Seeding in Fencing Competitions – The Impact on Your Tactics

Not all fencers are equally talented, technically or tactically. If they were, running competitions would be absurdly easy. Any fencer could be assigned to any pool or to any position on an elimination table, and the organizers could still be assured of the fencer winning who was best of the identical athletes. But reality does not work that way. As a result, there has to be some method of dividing fencers so that the outcome reflects the skill level present – enter seeding.

The objective of seeding is that the bouts result in the best fencer winning the competition, the better fencers surviving further into the competition (the rounds of 16, 8, and 4 of an elimination table), and the weaker fencers being the first athletes eliminated. This means that for you, the fencer being seeded, it is to your advantage to maximize the advantage that seeding can give you.

The initial seeding lists the fencers from strongest to weakest based on their competitive record before the competition starts. This listing may be based on fencer classification or on a division or the United States Fencing Association national point system. It may even be based simply on the best judgment of the bout committee or by administrative convenience. Regardless of how relative strength is determined, it is to your advantage to achieve the best result you can in every competition as the prior results may influence your seeding in future competitions.

Seeding determines the distribution of fencers to pools. For example, if there are 24 fencers to be distributed between 4 pools, the goal is to have each pool of relatively equal difficulty. The fencers are distributed to pools in their order of strength based on the seeding. This process sometimes is skewed by the necessity to separate fencers from the same club, and some pools can appear to be stronger than others because of the way the distribution works, but when done properly the cumulative strength of pool 1 and pool 4 should be nearly equal.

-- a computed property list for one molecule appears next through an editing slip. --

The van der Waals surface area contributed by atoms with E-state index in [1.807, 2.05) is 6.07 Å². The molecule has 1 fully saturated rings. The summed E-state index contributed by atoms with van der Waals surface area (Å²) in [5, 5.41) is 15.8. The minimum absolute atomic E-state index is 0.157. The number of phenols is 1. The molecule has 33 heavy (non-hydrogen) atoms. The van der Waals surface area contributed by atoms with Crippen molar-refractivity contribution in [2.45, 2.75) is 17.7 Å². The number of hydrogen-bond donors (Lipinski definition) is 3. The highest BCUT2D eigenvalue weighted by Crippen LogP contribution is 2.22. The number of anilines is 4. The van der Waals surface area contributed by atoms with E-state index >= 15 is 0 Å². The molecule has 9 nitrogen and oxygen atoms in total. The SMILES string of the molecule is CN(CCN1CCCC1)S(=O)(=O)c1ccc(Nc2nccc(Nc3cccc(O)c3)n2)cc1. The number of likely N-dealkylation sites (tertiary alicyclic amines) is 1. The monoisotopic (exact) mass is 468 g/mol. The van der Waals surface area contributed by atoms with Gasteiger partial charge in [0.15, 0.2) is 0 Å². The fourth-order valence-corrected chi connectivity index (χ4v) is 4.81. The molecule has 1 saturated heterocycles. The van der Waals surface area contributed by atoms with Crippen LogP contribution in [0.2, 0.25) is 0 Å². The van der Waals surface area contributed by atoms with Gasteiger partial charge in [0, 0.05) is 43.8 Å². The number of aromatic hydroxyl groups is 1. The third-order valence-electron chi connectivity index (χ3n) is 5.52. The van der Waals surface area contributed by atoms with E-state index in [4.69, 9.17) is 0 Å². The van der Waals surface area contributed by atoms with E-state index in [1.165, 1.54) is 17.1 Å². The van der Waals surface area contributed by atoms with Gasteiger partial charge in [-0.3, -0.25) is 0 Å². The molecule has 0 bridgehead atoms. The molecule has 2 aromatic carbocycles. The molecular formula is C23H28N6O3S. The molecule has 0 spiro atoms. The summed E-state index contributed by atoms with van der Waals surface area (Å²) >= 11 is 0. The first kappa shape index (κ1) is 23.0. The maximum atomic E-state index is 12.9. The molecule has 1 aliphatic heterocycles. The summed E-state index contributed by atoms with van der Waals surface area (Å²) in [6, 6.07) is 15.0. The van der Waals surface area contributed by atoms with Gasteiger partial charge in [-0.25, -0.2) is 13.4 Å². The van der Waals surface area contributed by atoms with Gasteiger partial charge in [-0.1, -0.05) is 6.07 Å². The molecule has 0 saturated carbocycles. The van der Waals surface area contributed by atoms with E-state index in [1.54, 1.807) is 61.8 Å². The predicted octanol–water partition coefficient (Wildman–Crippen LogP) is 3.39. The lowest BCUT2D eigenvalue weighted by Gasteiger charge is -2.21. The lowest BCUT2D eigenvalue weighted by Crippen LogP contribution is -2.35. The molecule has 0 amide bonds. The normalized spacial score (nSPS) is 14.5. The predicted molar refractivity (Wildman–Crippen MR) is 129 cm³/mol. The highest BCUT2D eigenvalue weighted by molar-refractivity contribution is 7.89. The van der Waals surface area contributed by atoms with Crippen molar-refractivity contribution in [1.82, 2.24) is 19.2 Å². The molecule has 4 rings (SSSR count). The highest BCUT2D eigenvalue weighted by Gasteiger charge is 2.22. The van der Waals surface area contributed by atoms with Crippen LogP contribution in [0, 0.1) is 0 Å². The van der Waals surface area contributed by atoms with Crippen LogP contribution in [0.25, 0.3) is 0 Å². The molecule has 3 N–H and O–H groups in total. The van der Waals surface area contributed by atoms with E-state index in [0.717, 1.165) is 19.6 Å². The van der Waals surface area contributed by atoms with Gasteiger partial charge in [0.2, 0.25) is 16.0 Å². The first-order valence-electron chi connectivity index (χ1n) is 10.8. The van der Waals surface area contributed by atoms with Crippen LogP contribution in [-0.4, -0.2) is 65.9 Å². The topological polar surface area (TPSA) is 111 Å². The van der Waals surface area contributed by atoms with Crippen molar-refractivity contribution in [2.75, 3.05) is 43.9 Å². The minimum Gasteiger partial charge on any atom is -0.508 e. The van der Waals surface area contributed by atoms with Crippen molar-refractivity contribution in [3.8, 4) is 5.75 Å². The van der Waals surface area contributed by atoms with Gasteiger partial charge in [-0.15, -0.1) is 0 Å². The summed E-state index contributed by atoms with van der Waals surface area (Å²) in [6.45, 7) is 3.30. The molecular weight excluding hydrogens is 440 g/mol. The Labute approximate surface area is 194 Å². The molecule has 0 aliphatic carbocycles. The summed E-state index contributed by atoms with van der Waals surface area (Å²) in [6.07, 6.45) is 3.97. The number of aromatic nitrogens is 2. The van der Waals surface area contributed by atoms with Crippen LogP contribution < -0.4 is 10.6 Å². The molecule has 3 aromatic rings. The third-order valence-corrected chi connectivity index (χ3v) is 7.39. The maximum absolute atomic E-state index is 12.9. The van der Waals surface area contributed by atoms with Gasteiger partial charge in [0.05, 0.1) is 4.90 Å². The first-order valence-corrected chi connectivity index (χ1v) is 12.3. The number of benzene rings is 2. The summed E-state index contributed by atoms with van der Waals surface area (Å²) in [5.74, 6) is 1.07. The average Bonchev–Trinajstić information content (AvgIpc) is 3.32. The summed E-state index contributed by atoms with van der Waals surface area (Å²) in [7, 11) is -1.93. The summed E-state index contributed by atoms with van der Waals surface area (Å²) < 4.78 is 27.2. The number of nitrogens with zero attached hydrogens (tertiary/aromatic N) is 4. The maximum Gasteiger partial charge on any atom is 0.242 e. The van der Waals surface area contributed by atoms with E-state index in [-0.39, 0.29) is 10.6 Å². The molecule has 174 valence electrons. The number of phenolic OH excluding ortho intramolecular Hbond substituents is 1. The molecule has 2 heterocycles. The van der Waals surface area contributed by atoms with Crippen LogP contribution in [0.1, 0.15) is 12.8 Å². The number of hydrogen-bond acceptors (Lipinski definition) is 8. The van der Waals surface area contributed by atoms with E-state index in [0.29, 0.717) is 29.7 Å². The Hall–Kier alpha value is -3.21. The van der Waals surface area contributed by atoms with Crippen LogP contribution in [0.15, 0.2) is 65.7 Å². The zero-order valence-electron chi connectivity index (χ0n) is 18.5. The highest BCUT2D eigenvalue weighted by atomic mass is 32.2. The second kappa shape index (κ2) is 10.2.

What happens in the pools determines the next round of seeding. What this means is that you want to emerge from your pool with (1) the best possible percentage of victories and (2) the best possible indicator. The number of victories is not the measure because you may have pools of unequal sizes, but in practice you get a better victory percentage by winning more bouts.

In any competition, there will be several fencers with the same victory percentage. Their seeding relative to each other is determined by indicators (the number of hits scored minus the number of hits received). This means that every hit in the pool round counts. When you win a bout you want to win by as large a margin as possible. And when you lose a bout, you want to score as many hits as possible. If you can deny the opponent a full 5 hits, that is also to your advantage. Because tournaments usually do not result in even multiples of 2 (rounds of 64, 32, 16, etc.) even a difference of 1 indicator may mean that you do not have to fight to get into the first full round. The pools are a game of winning as many bouts as possible and scoring as many touches as possible.

Seeding based on the results of the pools determines the initial bouts of an elimination table. In this case the strongest fencer is paired with the weakest, the next strongest is paired with the slightly less weak, etc., until the two bouts at the middle of the table are nearly equal in strength. You want to rank as high as possible in this seeding, as the higher you rank, the weaker your first opponent will be. And this seeding also determines your overall result among the fencers in a round in which you are eliminated before the semi-final round of 4. It is important to note that the direct elimination table bout scores do not influence your placing in a normal direct elimination competition; now a victory is a victory, and tactics that accept a hit as a tactical tradeoff (such as the double hit in epee) become useful.